- “Ask” is a general term. In context, it means “Ask God in prayer.”
- “Seek” implies that we may not know exactly what we are looking for or precisely how to pray (Rom. 8:26). A child asks a mother who is close at hand, but when the mother is not visible, the child seeks her. When we seek God, we will find Him and discover what we should desire.
- “Knock” implies that we seek something that is inaccessible to us. We have tried and failed to attain something, to open a door. We cannot, but God can and will open it, if it is right for us.
Jesus follows the threefold command with a threefold promise. We should ask, seek, and knock because “everyone who asks receives; he who seeks finds; and to him who knocks, the door will be opened” (Matt. 7:8), for God will open it. Martin Luther explains that God “knows we are timid and shy, that we feel unworthy … to present our needs to God.… We think that God is so great and we are so tiny that we do not dare to pray.… That is why Christ wants to … remove our doubts, and to have us go ahead confidently and boldly.”
If we follow the pattern of Scripture, we will pray for God’s material provision and for his spiritual gifts, with an emphasis on the latter. It is tempting for pastors to pray about buildings and budgets, but it would be better for us to pray for the spiritual life of our churches. Christian leaders might pray for their local church like this: that those who seek Christ will find him here, that the weary and lonely will find a welcome and a home, and that if we grow we will still welcome and disciple people one by one. We should pray that all will grow in knowledge and in obedience to God, that all will engage the culture, and that every teacher, lawyer, and businessman or woman will strive to serve God and neighbor at work. When things go wrong in the church, we should pray that we will trust one another and think the best of each other, preferring to think that an offense is inadvertent, not malicious (cf. 1 Cor. 13:7). We can pray that we will not probe old wounds and pick at the scabs that cover cuts from long ago, so that God can heal us and dark days may recede. God hears such prayers. He knows how to give good gifts to his church.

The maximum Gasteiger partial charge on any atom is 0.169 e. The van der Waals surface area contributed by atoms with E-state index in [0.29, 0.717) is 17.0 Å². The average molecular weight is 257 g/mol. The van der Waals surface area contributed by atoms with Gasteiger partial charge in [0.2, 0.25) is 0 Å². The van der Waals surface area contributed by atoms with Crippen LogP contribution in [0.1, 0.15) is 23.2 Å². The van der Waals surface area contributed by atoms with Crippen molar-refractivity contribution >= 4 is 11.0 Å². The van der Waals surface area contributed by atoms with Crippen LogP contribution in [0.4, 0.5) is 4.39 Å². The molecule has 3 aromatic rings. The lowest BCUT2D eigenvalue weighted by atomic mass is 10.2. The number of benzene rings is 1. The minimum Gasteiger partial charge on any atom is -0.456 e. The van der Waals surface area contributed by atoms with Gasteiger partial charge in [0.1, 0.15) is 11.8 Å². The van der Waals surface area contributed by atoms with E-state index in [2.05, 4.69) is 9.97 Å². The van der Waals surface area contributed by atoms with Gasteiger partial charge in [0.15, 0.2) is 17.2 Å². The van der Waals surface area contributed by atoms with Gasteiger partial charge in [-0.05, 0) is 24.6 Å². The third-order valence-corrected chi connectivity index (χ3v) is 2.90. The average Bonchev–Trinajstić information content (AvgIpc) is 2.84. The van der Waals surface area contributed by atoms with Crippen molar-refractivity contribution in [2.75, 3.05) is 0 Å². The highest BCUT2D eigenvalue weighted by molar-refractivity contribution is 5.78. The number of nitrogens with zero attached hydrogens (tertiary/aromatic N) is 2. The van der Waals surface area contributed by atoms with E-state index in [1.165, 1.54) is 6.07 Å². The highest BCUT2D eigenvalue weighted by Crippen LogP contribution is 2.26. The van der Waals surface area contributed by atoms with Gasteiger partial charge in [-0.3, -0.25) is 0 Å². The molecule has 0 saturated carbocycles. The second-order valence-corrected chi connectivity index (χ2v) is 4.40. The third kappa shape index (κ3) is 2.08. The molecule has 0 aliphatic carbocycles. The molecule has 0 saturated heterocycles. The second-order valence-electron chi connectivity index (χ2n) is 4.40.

Fathers on Earth and the Father in Heaven
Jesus wants to assure us that God hears us and will give us what is good. He begins by asking a couple of rhetorical questions about the way human fathers behave. “Which one of you,” he asks, “if his son asks him for bread, will give him a stone? Or if he asks for a fish, will give him a serpent?” (Matt. 7:9–10 ESV). Sadly, there are a few such parents, but Jesus is thinking of ordinary parents. In the Greek, it is clear that Jesus expects a negative reply. If a child asks for a loaf of bread, no father would say, “Here is something else that is earth-toned and round—a stone.” And if a child asks for a fish, no father would say, “Here, have something else with scales—a snake.”
Jesus then draws His conclusion, using a form of argument that He likes to use, called the lesser to the greater. It goes like this: if even sinful human fathers (the lesser) give good gifts to their children when asked, then the wise and good Lord (the greater) will certainly give good gifts to His children when asked (Matthew 7:11).